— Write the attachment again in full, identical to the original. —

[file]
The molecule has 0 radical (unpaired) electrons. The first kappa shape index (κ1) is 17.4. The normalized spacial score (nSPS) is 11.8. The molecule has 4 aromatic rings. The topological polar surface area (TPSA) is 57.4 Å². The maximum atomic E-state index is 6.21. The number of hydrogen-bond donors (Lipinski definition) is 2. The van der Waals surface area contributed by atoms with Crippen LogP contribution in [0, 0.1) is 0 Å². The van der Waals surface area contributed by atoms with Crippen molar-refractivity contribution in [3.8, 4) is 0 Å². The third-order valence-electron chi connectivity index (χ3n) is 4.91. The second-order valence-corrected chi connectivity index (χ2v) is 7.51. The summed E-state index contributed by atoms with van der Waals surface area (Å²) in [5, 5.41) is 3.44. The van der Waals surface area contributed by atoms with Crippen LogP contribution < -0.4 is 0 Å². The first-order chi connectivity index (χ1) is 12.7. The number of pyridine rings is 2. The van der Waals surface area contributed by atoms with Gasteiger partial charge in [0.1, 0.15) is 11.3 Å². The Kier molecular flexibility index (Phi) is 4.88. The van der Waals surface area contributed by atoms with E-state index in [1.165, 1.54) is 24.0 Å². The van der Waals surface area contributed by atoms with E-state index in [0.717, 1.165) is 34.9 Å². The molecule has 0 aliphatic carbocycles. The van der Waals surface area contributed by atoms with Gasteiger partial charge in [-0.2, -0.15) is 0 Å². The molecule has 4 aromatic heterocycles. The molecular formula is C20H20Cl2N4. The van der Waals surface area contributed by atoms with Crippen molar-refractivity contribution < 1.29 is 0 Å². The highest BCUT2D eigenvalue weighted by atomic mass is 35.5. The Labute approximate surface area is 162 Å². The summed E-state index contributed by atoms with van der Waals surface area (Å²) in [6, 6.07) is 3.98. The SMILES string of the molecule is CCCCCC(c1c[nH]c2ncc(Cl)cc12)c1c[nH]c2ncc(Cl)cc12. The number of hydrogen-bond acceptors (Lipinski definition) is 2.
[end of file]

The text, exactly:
The molecule has 0 radical (unpaired) electrons. The first kappa shape index (κ1) is 17.4. The normalized spacial score (nSPS) is 11.8. The molecule has 4 aromatic rings. The topological polar surface area (TPSA) is 57.4 Å². The maximum atomic E-state index is 6.21. The number of hydrogen-bond donors (Lipinski definition) is 2. The van der Waals surface area contributed by atoms with Crippen LogP contribution in [0, 0.1) is 0 Å². The van der Waals surface area contributed by atoms with Crippen molar-refractivity contribution in [3.8, 4) is 0 Å². The third-order valence-electron chi connectivity index (χ3n) is 4.91. The second-order valence-corrected chi connectivity index (χ2v) is 7.51. The summed E-state index contributed by atoms with van der Waals surface area (Å²) in [5, 5.41) is 3.44. The van der Waals surface area contributed by atoms with Crippen LogP contribution < -0.4 is 0 Å². The first-order chi connectivity index (χ1) is 12.7. The number of pyridine rings is 2. The van der Waals surface area contributed by atoms with Gasteiger partial charge in [0.1, 0.15) is 11.3 Å². The Kier molecular flexibility index (Phi) is 4.88. The van der Waals surface area contributed by atoms with E-state index in [1.165, 1.54) is 24.0 Å². The van der Waals surface area contributed by atoms with E-state index in [0.717, 1.165) is 34.9 Å². The molecule has 0 aliphatic carbocycles. The van der Waals surface area contributed by atoms with Gasteiger partial charge in [-0.2, -0.15) is 0 Å². The molecule has 4 aromatic heterocycles. The molecular formula is C20H20Cl2N4. The van der Waals surface area contributed by atoms with Crippen molar-refractivity contribution < 1.29 is 0 Å². The highest BCUT2D eigenvalue weighted by atomic mass is 35.5. The Labute approximate surface area is 162 Å². The summed E-state index contributed by atoms with van der Waals surface area (Å²) in [6, 6.07) is 3.98. The SMILES string of the molecule is CCCCCC(c1c[nH]c2ncc(Cl)cc12)c1c[nH]c2ncc(Cl)cc12. The number of hydrogen-bond acceptors (Lipinski definition) is 2.